In the 1950s and 1960s Sergei Korolev and the Soviet space programme laid a path to the stars. Now Russia is our only lifeline to the technologies and machines we have put in orbit. Simon Ings is joined by Doug Millard, Senior Curator of ICT & Space Technology at London’s Science Museum, to trace Russia’s centuries-old obsession with flight. This was the nation that erected skydiving towers in its playgrounds, built planes so large and so strange, the rest of the world thought they were fakes, and outdid Germany and the US in its cinematic portrayal of space. The nation’s soaring imagination continues to astonish the world.

 

The talk coincides with 50th anniversary of pioneering space travel by Yuri Gagarin

 

2. Prospectors: Why Russia sits on plenty and never gets rich
January 2012

 

The old boast ran that Russia governed an empire with more surface area than the visible moon. Still, 40 per cent of it lay under permafrost, and no Romanov before Alexander II so much as set foot in Siberia. Defying nature, the Bolsheviks forcibly industrialized the region, built factories and cities, and operated industries in some of the most forbidding places on the planet. Beginning with the construction of the Transsiberian railway, and ending with the planting of the Russian flag on the bottom of the Arctic Ocean, this is a story of visionaries and idealists, traitors, despots, and the occasional fool.

 

The talk will form part of a week of activity marking the fifth anniversary of Pushkin House’s establishment in Bloomsbury.

 

3. Red Harvest: What Russia’s famines taught us about the living world.    
March 2012

 

After the civil war, the Bolsheviks turned to the revolutionary science of genetics for help in securing the Soviet food supply. The young Soviet Union became a world leader in genetics and shared its knowledge with Germany. Then Stalin’s impatience and suspicion destroyed the field and virtually wiped out Russian agriculture. Stalin was right to be suspicious: genetics had promised the world a future of health and longevity, but by the 1940s it was delivering death camps and human vivisection. Genetic advances have made possible our world of plenty – but why did the human cost have to be so high?

 

4. “General Healthification”: Russia’s unsung sciences of the mind.
May 2012

 

The way we teach and care for our children owes much to a handful of largely forgotten Russian pioneers. Years after their deaths, the psychoanalyst Sabina Spielrein, the psychologist Lev Vygotsky and the pioneering neuroscientist Alexander Luria have an unseen influence over our everyday thinking. In our factories and offices, too, Soviet psychology plays a role, fitting us to our tasks, ensuring our safety and our health. Our assumptions about health care and the role of the state all owe a huge debt to the Soviet example. But these ideas have a deeper history. Many of them originated in America. The last lecture in this series celebrates the fertile yet largely forgotten intellectual love affair between America and the young Soviet Union.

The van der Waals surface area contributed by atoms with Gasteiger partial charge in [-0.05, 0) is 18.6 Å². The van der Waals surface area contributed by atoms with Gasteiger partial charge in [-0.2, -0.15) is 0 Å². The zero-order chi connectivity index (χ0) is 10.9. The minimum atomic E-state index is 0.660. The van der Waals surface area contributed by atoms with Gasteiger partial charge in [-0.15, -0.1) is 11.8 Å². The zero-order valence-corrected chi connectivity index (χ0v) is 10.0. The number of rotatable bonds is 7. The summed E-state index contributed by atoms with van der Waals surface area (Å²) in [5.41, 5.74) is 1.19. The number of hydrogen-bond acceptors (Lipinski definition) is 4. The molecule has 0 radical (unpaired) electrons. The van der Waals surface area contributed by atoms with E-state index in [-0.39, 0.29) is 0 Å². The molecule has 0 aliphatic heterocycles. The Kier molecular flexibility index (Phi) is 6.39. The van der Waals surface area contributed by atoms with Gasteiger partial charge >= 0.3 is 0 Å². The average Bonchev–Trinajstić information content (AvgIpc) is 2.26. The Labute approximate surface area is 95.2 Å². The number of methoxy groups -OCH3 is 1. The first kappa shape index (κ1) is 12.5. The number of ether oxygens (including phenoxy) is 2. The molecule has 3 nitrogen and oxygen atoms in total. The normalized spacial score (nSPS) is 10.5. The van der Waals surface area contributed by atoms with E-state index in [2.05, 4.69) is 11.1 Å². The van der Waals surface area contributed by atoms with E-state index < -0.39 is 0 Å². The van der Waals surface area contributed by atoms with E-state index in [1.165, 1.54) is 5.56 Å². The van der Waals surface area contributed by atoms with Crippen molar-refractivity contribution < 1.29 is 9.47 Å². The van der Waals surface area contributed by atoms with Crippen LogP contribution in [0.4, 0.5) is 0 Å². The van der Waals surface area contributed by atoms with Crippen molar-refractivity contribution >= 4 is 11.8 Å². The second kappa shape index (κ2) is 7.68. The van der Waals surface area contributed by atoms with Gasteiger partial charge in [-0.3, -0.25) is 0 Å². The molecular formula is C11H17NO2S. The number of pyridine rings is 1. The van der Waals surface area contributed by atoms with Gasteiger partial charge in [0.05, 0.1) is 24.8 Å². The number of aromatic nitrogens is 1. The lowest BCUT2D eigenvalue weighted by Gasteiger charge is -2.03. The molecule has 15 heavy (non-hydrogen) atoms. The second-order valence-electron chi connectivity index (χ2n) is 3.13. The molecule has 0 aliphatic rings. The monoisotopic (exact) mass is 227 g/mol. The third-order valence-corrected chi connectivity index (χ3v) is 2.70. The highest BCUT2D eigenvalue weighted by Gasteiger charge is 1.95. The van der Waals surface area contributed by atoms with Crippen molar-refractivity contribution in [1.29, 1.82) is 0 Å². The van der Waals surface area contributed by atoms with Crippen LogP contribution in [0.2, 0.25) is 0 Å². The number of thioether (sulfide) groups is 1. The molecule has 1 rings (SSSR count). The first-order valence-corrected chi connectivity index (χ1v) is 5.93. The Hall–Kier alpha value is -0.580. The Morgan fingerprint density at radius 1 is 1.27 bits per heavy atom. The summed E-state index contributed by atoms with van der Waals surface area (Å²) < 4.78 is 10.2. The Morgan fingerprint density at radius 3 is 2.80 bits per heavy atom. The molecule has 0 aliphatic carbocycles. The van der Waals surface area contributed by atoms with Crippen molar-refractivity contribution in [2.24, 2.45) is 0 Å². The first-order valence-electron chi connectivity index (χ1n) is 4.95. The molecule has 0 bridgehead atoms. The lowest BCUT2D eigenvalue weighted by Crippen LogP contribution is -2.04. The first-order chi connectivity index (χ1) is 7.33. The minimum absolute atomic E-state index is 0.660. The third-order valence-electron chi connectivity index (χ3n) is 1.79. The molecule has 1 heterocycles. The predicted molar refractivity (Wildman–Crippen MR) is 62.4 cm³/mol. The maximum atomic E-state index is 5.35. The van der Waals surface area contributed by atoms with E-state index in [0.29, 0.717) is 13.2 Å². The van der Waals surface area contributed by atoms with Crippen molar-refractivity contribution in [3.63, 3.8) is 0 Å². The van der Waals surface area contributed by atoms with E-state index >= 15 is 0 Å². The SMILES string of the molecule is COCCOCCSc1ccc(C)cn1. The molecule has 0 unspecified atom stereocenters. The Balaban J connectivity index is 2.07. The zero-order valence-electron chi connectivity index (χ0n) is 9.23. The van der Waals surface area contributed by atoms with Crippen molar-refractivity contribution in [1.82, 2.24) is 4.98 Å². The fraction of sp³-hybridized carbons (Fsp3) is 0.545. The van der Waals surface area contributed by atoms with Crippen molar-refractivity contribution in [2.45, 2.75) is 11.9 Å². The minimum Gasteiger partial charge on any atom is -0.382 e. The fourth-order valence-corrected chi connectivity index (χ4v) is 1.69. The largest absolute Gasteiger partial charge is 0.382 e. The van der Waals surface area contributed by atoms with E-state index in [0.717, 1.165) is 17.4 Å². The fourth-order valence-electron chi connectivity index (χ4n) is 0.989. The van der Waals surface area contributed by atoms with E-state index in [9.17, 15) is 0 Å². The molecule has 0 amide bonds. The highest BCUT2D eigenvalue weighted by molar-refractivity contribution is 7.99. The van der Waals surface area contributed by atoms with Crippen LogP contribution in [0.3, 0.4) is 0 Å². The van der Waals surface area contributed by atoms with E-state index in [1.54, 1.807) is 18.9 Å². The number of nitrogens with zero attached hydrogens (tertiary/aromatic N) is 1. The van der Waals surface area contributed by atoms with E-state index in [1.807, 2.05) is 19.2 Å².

Kosmos Day

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Saturday July 16 is Kosmos Day at BFI, London Southbank, “a day of documentary, art and discussion inspired by the pioneering Russian cosmonauts.”

The programme’s still to be finalised but I’ll be hosting the morning session – among other things chatting with novelist James Flint and filmmaker Simon Pummell. In the afternoon we welcome Sergei Krikalev – the cosmonaut who found himself stuck in orbit during the collapse of the Soviet Union. I’ll post up times etc. when I know them; meanwhile the homepage is here.

“What of it, let them die!” – Sergei Oldenburg in Moscow

Baby steps towards an anecdotal history of Russian science…

Pomogi

Sergei Fyodorovich Oldenburg, secretary, Academy of Sciences (1863– 1934)

On 13 July 1921, Maxim Gorky appealed to the world for help; less than three months later later, Frank Golder, a native of Odessa with a PhD from Harvard University, found himself steeped in the horrors of the great Russian famine.

Golder had come from Washington to survey the extent of the catastrophe for Herbert Hoover’s American Relief Administration. His reports painted a terrible and complex picture. Russian agriculture had been virtually wiped out by a world war, a revolution, a civil war and then, in 1921, a drought. A government scheme to redistribute food had further alienated Russia’s traditionally suspicious peasant class; many buried and even burned their crops, sooner than hand them over to the Red Army. A survey team member wrote: “There were abandoned homes in the communes by the score, the roofs and wooden parts taken off for fuel, and the walls of mud and straw falling into decay. Everywhere we found emaciated starving children, with stomachs distended from eating melon rinds, cabbage leaves and anything that could be found, things which filled the stomach but did not nourish…”

Arriving in Penza, south-east of Moscow, Golder found the town stricken with cholera and typhus. There were next to no medicines. An 800- bed hospital there had only two thermometers, and the administrator’s best assistant, “thoroughly discouraged”, had committed suicide the day before.

In Moscow, things were better, but even among the reasonably well provided-for members of the Russian Academy of Sciences, 21 had died from disease and malnutrition.